A Saturday afternoon in Tennessee is when the Memphis Grizzlies will make their stand. Kevin Durant and the Oklahoma City Thunder have shown that they desperately miss Russell Westbrook and are likely the inferior team. The Western Conference semifinals are knotted at 1-1 and the FedEx Forum should be loud and bloodthirsty for this one. Tipoff is at 5 p.m. ET and can be seen on ESPN.
What do you need to know about Game 3? Here are three questions these teams will have to answer.
What will Kevin Martin do?
In the Thunder's Game 1 victory, Martin made a huge impact offensively, scoring 25 points off the bench and giving the Grizzlies fits. He hit three three-pointers, was 6-7 from the free-throw line, and the slender shooting guard even hauled in seven rebounds. He was a different player in Game 2, with the Grizzlies getting more physical. He scored six points on 2-11 shooting, never got in a rhythm and was a total non-factor.
There was a time when Kevin Martin was one of the most dangerous scorers in the league. He averaged 23.5 points or more in three of four seasons from 2007 to 2011. He was a favorite of basketball stat nerds for his ability to fill it up with insane efficiency. When he was traded to Houston and became the focal point of the Rockets' offense, his efficiency suffered because he's so darn skinny that any time a team put a physical defender on him, he disappeared.
Tony Allen should see plenty of time on Kevin Martin, as should Quincy Pondexter. These are both formidable perimeter defenders that play a physical style. If the Thunder can scheme — a tall order for Scott Brooks, but we'll get to that — a way to free Martin, he could have an impact. If they rely on him to free himself off the ball without help, he won't be much help to Durant.
Can Scott Brooks adjust his offense?
Kevin Durant is a singular offensive force, but even on his best nights, he's good for only 40 or so points. NBA teams tend to need more than that to win a game. Martin is the other reliably creative offensive player, but he needs help from Durant and/or a point guard for offense as we outlined above.
The fact is, the Grizzlies' defense is really good. Marc Gasol is the Defensive Player of the Year, Mike Conley can take Reggie Jackson out of the game, and there's Tayshaun Prince, Tony Allen and Quincy Pondexter to wreak havoc on the perimeter. They're better than the Thunder's offense as constructed.
What can head coach Scott Brooks do about this? Construct the offense in a different way, like capable head coaches are wont to do in a long playoff series. Thus far in Brooks' career, he has either been unwilling or unable to change anything, but he hasn't really had to. Durant and Russell Westbrook have been so good and so healthy for so long that Brooks has just been able to install basic sets and let the Thunder's stars take it from there.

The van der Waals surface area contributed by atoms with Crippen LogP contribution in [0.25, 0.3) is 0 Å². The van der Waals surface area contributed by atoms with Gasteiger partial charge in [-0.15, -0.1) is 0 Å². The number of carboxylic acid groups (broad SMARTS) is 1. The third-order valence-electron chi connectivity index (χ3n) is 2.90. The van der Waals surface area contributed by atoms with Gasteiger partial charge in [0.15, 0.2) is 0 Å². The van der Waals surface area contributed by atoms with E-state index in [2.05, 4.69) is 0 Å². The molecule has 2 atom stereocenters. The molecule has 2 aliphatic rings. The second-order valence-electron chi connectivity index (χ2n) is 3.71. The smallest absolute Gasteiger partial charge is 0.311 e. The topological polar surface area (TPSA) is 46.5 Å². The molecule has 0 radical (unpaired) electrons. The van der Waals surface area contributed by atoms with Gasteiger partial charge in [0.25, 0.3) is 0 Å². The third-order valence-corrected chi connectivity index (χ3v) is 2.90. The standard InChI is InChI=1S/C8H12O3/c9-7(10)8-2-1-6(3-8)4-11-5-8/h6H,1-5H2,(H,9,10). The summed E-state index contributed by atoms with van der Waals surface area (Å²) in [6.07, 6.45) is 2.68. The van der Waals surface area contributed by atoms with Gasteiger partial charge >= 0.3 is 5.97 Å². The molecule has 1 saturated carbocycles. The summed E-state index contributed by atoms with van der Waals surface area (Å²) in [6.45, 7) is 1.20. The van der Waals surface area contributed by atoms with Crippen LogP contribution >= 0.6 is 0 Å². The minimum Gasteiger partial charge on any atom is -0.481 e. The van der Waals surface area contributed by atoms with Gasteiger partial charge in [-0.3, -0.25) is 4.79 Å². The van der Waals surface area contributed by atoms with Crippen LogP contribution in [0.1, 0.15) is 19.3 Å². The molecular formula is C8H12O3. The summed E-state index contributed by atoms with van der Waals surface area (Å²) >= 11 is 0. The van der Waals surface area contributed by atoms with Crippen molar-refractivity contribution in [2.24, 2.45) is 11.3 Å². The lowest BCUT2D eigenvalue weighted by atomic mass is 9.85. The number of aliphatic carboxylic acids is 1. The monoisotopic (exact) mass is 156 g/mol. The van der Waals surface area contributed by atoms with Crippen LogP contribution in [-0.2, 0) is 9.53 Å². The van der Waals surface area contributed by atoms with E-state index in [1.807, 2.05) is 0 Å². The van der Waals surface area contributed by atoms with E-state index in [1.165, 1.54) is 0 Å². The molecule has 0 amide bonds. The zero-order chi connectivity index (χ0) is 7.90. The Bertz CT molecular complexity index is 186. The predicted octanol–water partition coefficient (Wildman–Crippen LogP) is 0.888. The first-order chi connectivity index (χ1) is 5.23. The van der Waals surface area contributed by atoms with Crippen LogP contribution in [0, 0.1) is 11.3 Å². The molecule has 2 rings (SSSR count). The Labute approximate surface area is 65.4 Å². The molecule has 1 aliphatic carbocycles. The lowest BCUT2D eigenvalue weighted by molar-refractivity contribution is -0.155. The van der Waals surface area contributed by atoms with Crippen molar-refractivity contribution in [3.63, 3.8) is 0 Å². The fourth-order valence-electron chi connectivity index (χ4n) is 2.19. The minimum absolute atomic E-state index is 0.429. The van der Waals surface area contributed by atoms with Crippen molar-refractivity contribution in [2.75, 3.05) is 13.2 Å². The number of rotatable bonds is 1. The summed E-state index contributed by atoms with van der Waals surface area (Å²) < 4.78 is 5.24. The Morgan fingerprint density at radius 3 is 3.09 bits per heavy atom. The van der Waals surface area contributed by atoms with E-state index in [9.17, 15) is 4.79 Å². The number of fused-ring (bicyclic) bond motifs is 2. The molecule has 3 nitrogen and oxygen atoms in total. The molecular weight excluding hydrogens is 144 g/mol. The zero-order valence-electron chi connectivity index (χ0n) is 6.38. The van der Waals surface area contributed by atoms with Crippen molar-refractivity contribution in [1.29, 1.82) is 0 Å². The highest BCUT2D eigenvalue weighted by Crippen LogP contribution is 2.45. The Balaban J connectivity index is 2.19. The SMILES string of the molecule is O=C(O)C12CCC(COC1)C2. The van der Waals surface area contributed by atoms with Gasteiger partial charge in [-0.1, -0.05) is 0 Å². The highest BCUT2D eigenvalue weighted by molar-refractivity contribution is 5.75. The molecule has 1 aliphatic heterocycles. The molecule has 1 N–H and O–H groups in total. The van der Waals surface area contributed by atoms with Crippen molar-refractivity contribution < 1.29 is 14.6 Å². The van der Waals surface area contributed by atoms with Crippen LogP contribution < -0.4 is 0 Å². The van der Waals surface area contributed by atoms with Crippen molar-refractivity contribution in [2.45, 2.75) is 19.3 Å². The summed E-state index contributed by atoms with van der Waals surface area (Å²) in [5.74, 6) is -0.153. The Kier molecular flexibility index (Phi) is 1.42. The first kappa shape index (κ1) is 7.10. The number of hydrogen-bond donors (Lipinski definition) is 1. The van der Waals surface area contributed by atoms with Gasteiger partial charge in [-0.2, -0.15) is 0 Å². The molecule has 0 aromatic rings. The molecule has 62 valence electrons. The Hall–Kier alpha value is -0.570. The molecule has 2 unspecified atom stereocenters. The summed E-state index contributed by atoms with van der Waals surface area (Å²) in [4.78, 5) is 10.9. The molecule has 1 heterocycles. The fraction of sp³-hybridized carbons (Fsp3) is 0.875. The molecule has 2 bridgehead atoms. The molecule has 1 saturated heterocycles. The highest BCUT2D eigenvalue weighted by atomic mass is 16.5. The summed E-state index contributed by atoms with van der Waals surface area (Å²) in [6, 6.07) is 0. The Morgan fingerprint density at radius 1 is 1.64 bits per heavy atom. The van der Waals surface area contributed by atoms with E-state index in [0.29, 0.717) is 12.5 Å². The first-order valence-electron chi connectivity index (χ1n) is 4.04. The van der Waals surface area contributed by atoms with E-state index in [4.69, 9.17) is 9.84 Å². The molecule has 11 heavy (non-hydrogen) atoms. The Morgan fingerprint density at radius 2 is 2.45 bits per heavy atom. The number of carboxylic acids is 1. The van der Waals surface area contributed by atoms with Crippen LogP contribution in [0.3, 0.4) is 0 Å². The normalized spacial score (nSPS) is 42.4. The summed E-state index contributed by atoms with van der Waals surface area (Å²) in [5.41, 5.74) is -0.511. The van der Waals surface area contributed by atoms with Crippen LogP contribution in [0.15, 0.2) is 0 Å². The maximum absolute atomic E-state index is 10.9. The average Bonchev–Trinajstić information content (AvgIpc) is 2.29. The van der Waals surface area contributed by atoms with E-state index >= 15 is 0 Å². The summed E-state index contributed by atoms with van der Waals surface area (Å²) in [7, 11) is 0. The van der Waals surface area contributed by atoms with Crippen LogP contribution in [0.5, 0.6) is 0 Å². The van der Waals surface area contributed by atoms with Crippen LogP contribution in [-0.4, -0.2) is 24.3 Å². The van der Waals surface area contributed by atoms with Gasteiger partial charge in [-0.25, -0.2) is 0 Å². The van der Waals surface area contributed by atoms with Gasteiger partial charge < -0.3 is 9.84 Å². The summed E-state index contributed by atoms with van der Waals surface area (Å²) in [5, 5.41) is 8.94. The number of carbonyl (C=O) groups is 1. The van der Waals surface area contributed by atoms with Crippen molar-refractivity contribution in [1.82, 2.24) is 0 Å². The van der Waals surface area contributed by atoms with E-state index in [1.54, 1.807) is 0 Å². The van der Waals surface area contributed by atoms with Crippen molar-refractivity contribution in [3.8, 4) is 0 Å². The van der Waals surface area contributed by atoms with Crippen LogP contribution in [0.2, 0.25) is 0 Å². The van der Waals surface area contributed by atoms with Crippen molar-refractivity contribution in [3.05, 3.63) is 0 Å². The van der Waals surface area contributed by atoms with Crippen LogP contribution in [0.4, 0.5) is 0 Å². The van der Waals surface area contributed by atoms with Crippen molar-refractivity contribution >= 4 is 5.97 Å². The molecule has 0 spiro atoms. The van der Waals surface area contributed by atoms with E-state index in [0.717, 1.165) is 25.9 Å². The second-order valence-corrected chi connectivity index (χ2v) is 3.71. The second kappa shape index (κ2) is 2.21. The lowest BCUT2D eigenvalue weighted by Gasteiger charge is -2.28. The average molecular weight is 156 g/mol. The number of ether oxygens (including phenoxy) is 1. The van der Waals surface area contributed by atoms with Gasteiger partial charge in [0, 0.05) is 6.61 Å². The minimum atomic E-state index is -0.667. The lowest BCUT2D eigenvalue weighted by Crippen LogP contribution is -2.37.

What kind of adjustments could Brooks make? Fewer minutes for Kendrick Perkins would be a start. He's pretty useless offensively, and his lack of utility frees up Marc Gasol to focus some of his attention elsewhere. Installing a lineup of Jackson-Martin-Sefolosha-Durant-Ibaka could open up space to let Martin and Sefolosha stake out space on the perimeter, Durant to take Randolph out of the paint and Ibaka to use his quickness to try to get around Gasol for tip-ins. Just a thought.
Can Mike Conley take advantage of Reggie Jackson?
Reggie Jackson has shown himself to be at least an above-average offensive player. He's not the destructive force Russell Westbrook is, but he's still good enough to warrant minutes. Defensively, he's undersized and inexperienced. He hasn't showed the lateral quickness and awareness to be able to lock down opposing point guards. Patrick Beverly was able to exploit him in the first round. Patrick Beverly!
Conley was woeful in Game 1, shooting 5-15 for just 13 points. Game 2 was a different story, and he exploded for 26 points, ten rebounds and nine assists in the Grizzlies' win. He has drastically improved his three-point shooting since he came in the league, and although he's not the most dangerous point guard off the dribble, he can finish fluidly with either hand. His offense is the catalyst for any Grizzlies advantage on that end. If he can exploit his matchup consistently, this could be a five-game series.
Game time: 5 p.m. ET
Odds: The Grizzlies are 3.5-point home favorites, according to Odds Shark.